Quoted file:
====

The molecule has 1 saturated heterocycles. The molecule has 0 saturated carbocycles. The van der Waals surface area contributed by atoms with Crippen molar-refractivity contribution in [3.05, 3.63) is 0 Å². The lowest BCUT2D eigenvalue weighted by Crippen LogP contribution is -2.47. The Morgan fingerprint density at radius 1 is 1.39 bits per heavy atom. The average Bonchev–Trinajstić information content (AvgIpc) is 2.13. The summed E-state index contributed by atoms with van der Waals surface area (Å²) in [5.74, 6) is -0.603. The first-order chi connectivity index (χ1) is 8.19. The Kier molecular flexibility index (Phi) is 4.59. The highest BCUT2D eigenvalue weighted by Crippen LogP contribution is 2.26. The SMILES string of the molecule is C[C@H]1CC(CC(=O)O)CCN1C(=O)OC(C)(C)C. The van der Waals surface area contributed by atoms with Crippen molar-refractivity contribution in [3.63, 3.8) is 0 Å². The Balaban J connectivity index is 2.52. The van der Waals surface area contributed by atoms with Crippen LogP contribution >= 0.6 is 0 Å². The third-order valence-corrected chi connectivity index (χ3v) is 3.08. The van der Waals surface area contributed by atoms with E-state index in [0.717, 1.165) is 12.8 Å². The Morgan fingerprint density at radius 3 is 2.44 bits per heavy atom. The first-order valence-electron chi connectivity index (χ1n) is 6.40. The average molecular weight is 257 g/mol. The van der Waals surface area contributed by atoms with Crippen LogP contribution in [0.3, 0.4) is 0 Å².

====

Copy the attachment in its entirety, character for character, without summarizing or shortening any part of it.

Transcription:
The molecule has 1 saturated heterocycles. The molecule has 0 saturated carbocycles. The van der Waals surface area contributed by atoms with Crippen molar-refractivity contribution in [3.05, 3.63) is 0 Å². The lowest BCUT2D eigenvalue weighted by Crippen LogP contribution is -2.47. The Morgan fingerprint density at radius 1 is 1.39 bits per heavy atom. The average Bonchev–Trinajstić information content (AvgIpc) is 2.13. The summed E-state index contributed by atoms with van der Waals surface area (Å²) in [5.74, 6) is -0.603. The first-order chi connectivity index (χ1) is 8.19. The Kier molecular flexibility index (Phi) is 4.59. The highest BCUT2D eigenvalue weighted by Crippen LogP contribution is 2.26. The SMILES string of the molecule is C[C@H]1CC(CC(=O)O)CCN1C(=O)OC(C)(C)C. The van der Waals surface area contributed by atoms with Crippen molar-refractivity contribution in [3.63, 3.8) is 0 Å². The Balaban J connectivity index is 2.52. The van der Waals surface area contributed by atoms with Crippen LogP contribution >= 0.6 is 0 Å². The third-order valence-corrected chi connectivity index (χ3v) is 3.08. The van der Waals surface area contributed by atoms with E-state index in [0.717, 1.165) is 12.8 Å². The Morgan fingerprint density at radius 3 is 2.44 bits per heavy atom. The first-order valence-electron chi connectivity index (χ1n) is 6.40. The average molecular weight is 257 g/mol. The van der Waals surface area contributed by atoms with Crippen LogP contribution in [0.3, 0.4) is 0 Å².